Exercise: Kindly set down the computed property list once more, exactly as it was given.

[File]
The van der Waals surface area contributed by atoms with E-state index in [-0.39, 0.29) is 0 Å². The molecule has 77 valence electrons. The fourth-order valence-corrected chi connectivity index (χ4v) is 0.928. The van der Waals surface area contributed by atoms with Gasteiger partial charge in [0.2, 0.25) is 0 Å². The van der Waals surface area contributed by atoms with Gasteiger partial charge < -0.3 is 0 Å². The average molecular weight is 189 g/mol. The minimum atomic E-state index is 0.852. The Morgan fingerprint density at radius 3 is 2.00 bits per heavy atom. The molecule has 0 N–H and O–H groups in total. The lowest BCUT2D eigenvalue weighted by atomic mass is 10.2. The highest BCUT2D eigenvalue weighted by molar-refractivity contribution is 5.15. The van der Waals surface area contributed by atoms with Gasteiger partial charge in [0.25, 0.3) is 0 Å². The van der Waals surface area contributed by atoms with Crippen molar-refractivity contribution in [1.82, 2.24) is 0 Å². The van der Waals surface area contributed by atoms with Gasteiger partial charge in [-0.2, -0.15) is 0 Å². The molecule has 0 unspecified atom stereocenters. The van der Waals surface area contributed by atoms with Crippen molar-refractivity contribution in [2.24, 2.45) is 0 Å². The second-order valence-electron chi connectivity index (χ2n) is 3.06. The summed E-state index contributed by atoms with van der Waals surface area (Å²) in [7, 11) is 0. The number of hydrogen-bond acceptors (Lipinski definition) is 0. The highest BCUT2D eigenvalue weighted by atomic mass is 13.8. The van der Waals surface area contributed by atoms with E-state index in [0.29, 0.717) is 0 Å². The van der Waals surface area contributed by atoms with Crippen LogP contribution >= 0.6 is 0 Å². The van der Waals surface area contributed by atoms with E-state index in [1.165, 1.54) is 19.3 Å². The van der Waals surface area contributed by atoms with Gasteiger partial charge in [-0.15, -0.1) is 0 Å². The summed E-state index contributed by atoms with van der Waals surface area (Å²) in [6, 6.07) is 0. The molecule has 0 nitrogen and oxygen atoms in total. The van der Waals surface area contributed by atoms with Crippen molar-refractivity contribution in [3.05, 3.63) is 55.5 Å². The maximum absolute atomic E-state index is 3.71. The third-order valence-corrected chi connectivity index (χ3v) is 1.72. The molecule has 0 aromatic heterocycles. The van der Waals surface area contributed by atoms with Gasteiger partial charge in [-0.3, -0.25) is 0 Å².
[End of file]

The van der Waals surface area contributed by atoms with E-state index in [-0.39, 0.29) is 0 Å². The molecule has 77 valence electrons. The fourth-order valence-corrected chi connectivity index (χ4v) is 0.928. The van der Waals surface area contributed by atoms with Gasteiger partial charge in [0.2, 0.25) is 0 Å². The van der Waals surface area contributed by atoms with Gasteiger partial charge < -0.3 is 0 Å². The average molecular weight is 189 g/mol. The minimum atomic E-state index is 0.852. The Morgan fingerprint density at radius 3 is 2.00 bits per heavy atom. The molecule has 0 N–H and O–H groups in total. The lowest BCUT2D eigenvalue weighted by atomic mass is 10.2. The highest BCUT2D eigenvalue weighted by molar-refractivity contribution is 5.15. The van der Waals surface area contributed by atoms with Gasteiger partial charge in [0.25, 0.3) is 0 Å². The van der Waals surface area contributed by atoms with Crippen molar-refractivity contribution in [1.82, 2.24) is 0 Å². The van der Waals surface area contributed by atoms with Gasteiger partial charge in [-0.2, -0.15) is 0 Å². The molecule has 0 unspecified atom stereocenters. The van der Waals surface area contributed by atoms with Crippen molar-refractivity contribution in [2.24, 2.45) is 0 Å². The second-order valence-electron chi connectivity index (χ2n) is 3.06. The summed E-state index contributed by atoms with van der Waals surface area (Å²) in [7, 11) is 0. The number of hydrogen-bond acceptors (Lipinski definition) is 0. The highest BCUT2D eigenvalue weighted by atomic mass is 13.8. The van der Waals surface area contributed by atoms with E-state index in [0.29, 0.717) is 0 Å². The van der Waals surface area contributed by atoms with Crippen LogP contribution >= 0.6 is 0 Å². The van der Waals surface area contributed by atoms with E-state index in [1.165, 1.54) is 19.3 Å². The van der Waals surface area contributed by atoms with Gasteiger partial charge in [-0.15, -0.1) is 0 Å². The summed E-state index contributed by atoms with van der Waals surface area (Å²) in [6, 6.07) is 0. The molecule has 0 nitrogen and oxygen atoms in total. The van der Waals surface area contributed by atoms with Crippen molar-refractivity contribution in [3.05, 3.63) is 55.5 Å². The maximum absolute atomic E-state index is 3.71. The third-order valence-corrected chi connectivity index (χ3v) is 1.72. The molecule has 0 aromatic heterocycles. The van der Waals surface area contributed by atoms with Gasteiger partial charge in [-0.3, -0.25) is 0 Å².